break;
    }
}

Methods

Methods are always named in lowercase, and separating words with underscores.

The name of the method should clearly define the purpose of the method.

If possible, the names of the method arguments given in the method declaration and definitions should also be vertically aligned. Depending on the length of the type names, more than one vertically aligned groups may be given.

When a method is defined, it should provide the return type of the method in a separate line, before the name of the method. When a method is declared, the return type should be given in the same line as the name of the method.

Definition of module private methods

Methods that are going to be used exclusively in the same source file where they are defined (private methods) should be made static, and not declared in any header. The name of this kind of methods doesn’t need to have any explicit prefix.

/* return type and method name in separate lines */
static gboolean
do_something (gint          max,
              gint          min,
              const gchar  *text,
              GError      **error)
{
    /* definition here */
}

Declaration and definition of module public methods

Methods that are meant to be used out of the source file where they are defined (public methods) should have a clear declaration in a header file and the definition inside the source file with the same file name. All the public methods in the same module should have the same string prefix, clearly stating the module they come from.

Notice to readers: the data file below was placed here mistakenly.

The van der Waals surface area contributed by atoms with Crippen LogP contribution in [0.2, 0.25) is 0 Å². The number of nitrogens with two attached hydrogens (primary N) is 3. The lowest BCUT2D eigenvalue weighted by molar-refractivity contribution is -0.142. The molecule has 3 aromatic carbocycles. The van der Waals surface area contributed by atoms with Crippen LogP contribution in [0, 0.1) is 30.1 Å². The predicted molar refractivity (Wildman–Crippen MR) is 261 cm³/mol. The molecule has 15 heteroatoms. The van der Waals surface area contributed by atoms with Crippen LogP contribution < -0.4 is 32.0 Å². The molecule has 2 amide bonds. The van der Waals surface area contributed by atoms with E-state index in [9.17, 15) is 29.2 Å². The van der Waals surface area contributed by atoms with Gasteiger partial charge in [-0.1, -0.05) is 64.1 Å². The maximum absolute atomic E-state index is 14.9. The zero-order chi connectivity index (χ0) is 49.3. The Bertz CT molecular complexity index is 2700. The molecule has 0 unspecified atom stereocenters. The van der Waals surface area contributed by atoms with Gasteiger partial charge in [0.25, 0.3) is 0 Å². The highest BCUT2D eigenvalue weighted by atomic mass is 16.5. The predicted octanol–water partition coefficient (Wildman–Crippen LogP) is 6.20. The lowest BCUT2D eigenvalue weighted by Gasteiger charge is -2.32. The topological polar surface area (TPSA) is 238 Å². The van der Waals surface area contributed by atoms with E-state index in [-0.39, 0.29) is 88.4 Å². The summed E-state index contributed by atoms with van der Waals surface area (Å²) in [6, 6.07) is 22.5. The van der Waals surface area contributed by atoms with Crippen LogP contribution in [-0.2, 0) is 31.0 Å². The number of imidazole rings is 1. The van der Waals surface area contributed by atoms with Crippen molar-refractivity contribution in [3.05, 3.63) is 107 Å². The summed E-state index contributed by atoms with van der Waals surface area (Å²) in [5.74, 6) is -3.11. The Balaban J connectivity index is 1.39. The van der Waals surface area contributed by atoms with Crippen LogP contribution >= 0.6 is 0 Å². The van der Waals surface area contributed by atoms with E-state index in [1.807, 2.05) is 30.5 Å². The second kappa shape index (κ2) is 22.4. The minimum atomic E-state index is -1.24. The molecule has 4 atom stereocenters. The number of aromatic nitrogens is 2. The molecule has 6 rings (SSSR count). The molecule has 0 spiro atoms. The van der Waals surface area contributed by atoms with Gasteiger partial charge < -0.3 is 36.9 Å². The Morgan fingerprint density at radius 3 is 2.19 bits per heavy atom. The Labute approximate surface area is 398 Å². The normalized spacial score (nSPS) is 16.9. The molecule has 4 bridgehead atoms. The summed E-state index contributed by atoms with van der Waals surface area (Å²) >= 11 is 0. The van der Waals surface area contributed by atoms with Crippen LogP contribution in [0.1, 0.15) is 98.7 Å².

E.g. in the header file some-module.h:

/* return type and method name in the same line */
gboolean some_module_do_something (const gchar  *text,
                                   GError      **error);

And in source file some-module.c:

/* return type and method name in separate lines */
gboolean
some_module_do_something (const gchar  *text,
                          GError      **error)
{
    /* definition here */
}

Symbols

Symbols are always named in uppercase, and separating words with underscores.

The name of the symbol should clearly define the purpose of the symbol.

Symbols are usually defined at the beginning of the header or source file, with an explanation of what they are for given in a comment.

In the same way as methods, if the symbols are defined in the header file of a module, the name of the symbol should have the common prefix used in the module.

/* Maximum time to wait for the operation to complete, in seconds */
#define SOME_MODULE_MAX_TIMEOUT_SECS 10